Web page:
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Which Part of 'No' Don't You Understand?

Erik is out of the office this week partly because of the Fourth of July week, but also because it was his birthday the week before. He retreated to some spa, whining about his "mouth wrinkles," so we're republishing a piece from 2003.

It's not something I like to talk about, but when I was in college I did something I'm not proud of.

I was a telemarketer.

Okay, I was only a telemarketer for about three hours, but still, it was pretty traumatic.

It was my last summer in college, and I was looking for a part-time job. I called a company I found in a classified ad, and I was hired right over the phone. I should have been suspicious when I was hired based purely on how I sounded. There was no application, no background check, and no questions about whether I got disgruntled easily or owned any guns.

The "business" was a single room in an office complex with three folding tables, six folding chairs, six phones, and two windows that didn't open. That normally wouldn't matter, but out of the six people there, I was the only one who didn't smoke. Everyone else was like those smokestacks on anti-pollution ads.
My job was to call local businesses written on a stack of index cards and get donations for the Fraternal Order of Police. I would get paid 50 percent of any donations. But I realized the deck was literally stacked against me when I got all the small businesses, while my boss' buddy got all the big businesses and previous donors.

I coughed and hacked my way through three hours without a single donation and enough smoke in my lungs to set off a fire alarm. So when I left for lunch, I didn't go back.

That experience left a bitter taste in my mouth for a week, although it could have been the second-hand smoke. After that, I've had mixed feelings about telemarketers.

On the one hand, I feel sorry for the people who try to earn a living by calling complete strangers. On the other hand, I hate them.

So I'm torn: do I put myself in their tobacco-stained shoes and be as kind as possible when I say no? Or do I hang up as soon as they stumble over my name and start reading their script?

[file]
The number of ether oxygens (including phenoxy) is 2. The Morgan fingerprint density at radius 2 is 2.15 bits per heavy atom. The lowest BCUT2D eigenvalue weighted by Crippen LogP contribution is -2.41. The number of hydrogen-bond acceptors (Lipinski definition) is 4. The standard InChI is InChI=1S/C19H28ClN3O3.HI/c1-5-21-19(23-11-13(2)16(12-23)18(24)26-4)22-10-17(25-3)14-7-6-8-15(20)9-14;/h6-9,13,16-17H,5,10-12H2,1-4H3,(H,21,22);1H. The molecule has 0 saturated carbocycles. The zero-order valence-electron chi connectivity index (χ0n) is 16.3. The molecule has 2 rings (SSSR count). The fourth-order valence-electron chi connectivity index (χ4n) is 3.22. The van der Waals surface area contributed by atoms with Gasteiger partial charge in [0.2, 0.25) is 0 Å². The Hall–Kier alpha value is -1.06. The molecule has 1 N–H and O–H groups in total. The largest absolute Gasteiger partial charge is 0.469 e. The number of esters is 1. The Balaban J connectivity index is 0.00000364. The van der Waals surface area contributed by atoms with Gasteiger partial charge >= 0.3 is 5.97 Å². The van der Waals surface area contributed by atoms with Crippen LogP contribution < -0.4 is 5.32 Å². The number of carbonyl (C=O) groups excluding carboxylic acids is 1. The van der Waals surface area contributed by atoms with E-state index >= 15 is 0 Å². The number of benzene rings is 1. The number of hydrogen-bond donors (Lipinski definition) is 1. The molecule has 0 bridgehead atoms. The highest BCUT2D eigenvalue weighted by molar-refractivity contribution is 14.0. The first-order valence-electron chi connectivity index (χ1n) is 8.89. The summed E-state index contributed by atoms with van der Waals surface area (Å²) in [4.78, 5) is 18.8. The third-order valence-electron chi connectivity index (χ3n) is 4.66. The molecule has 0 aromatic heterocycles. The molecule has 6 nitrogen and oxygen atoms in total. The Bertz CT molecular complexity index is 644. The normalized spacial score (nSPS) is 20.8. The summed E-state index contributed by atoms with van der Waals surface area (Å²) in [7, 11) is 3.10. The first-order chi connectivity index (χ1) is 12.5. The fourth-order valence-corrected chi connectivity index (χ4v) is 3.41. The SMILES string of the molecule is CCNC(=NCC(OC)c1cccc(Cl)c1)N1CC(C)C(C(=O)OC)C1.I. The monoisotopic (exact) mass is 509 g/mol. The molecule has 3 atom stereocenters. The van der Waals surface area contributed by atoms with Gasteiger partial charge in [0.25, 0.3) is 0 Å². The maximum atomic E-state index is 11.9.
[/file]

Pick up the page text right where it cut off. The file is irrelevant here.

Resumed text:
It's not that I get annoyed that they call me at all. It's that some telemarketers are so pushy they won't take "NO!" for an answer, even when I've said it 37 times.

One guy even started talking louder when I tried to explain that I wasn't interested in new windows for my house because it was less than five years old.

"Alright, you've convinced me. I'll listen," I said.

He stopped talking. "Really?"

"No," I said and hung up.

My problem was solved when the Federal Trade Commission and Federal Communication Commission launched the national "Do Not Call" list. You can join it by calling (888) 382-1222 or visiting DoNotCall.gov.

But the telemarketers aren't happy that people have registered at (888) 382-1222 or DoNotCall.gov. They think it's an infringement on their First Amendment rights.

According to an Associated Press story, Tim Searcy of the American Teleservices Association said ". . . the FCC ignored its obligations under the federal law and the Constitution to carefully balance the privacy interests of consumers with the First Amendment rights of legitimate telemarketers."

What Searcy doesn't seem to understand is that the First Amendment only guarantees the right to free speech, it doesn't guarantee you an audience. Especially at dinnertime. It means I don't have to sit through TV commercials, listen to protest groups as I walk down the street, or read literature shoved at me by radical cult members. And it certainly doesn't mean I have to listen to pushy telemarketers asking me if I'm satisfied with my long distance carrier.

So I have a harsh, but much-needed message for the telemarketers: We. . . how do I put this. . . ? We, uhh. . . we just don't like you.

I'm sorry. It's not you. It's not you at all. It's us. We like our privacy. We need our space. That's why we've registered at (888) 382-1222 or DoNotCall.gov. So please don't call anymore. Maybe someday, when we're both older and more mature, we can try again. But until then, we want to talk to other people. So don't call, don't write, and don't send email.

In the meantime, we'll use our caller ID to screen calls from numbers we don't remember. Or we'll dial *77 on our touch-tone phones to reject anonymous calls. (2017 Update: If you have a mobile phone, you can download apps like Mr. Number to block spam callers. Here's the iOS version or Android version)

But we'll think of you often. Especially every five years when our registration expires, and we have to reregister at (888) 382-1222 or DoNotCall.gov.


Photo credit: OddibeKerfeld (Wikimedia Commons, Public Domain)


You can find my books Branding Yourself (affiliate link), No Bullshit Social Media, and The Owned Media Doctrine on Amazon, Barnes & Noble, and Books-A-Million, or for the Kindle or Nook.

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